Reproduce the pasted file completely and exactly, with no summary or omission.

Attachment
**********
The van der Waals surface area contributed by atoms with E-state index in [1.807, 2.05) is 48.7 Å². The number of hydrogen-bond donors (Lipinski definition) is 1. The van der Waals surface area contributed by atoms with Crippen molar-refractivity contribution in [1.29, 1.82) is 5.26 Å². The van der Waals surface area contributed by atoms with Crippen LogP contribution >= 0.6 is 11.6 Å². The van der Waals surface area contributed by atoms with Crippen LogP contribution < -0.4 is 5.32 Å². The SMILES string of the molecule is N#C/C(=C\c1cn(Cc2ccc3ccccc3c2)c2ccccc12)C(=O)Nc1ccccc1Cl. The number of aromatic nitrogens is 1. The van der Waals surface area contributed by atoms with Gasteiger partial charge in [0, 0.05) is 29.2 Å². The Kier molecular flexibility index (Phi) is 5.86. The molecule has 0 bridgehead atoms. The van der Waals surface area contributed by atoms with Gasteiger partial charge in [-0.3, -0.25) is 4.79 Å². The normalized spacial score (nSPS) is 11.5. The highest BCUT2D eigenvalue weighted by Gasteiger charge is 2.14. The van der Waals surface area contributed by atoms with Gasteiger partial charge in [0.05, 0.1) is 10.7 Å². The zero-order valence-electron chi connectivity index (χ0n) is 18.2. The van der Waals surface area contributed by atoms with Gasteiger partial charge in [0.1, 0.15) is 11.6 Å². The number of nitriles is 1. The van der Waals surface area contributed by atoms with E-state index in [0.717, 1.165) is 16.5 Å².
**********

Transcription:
The van der Waals surface area contributed by atoms with E-state index in [1.807, 2.05) is 48.7 Å². The number of hydrogen-bond donors (Lipinski definition) is 1. The van der Waals surface area contributed by atoms with Crippen molar-refractivity contribution in [1.29, 1.82) is 5.26 Å². The van der Waals surface area contributed by atoms with Crippen LogP contribution >= 0.6 is 11.6 Å². The van der Waals surface area contributed by atoms with Crippen LogP contribution < -0.4 is 5.32 Å². The SMILES string of the molecule is N#C/C(=C\c1cn(Cc2ccc3ccccc3c2)c2ccccc12)C(=O)Nc1ccccc1Cl. The number of aromatic nitrogens is 1. The van der Waals surface area contributed by atoms with Gasteiger partial charge in [0, 0.05) is 29.2 Å². The Kier molecular flexibility index (Phi) is 5.86. The molecule has 0 bridgehead atoms. The van der Waals surface area contributed by atoms with Gasteiger partial charge in [-0.3, -0.25) is 4.79 Å². The normalized spacial score (nSPS) is 11.5. The highest BCUT2D eigenvalue weighted by Gasteiger charge is 2.14. The van der Waals surface area contributed by atoms with Gasteiger partial charge in [0.05, 0.1) is 10.7 Å². The zero-order valence-electron chi connectivity index (χ0n) is 18.2. The van der Waals surface area contributed by atoms with Gasteiger partial charge in [0.1, 0.15) is 11.6 Å². The number of nitriles is 1. The van der Waals surface area contributed by atoms with E-state index in [0.717, 1.165) is 16.5 Å².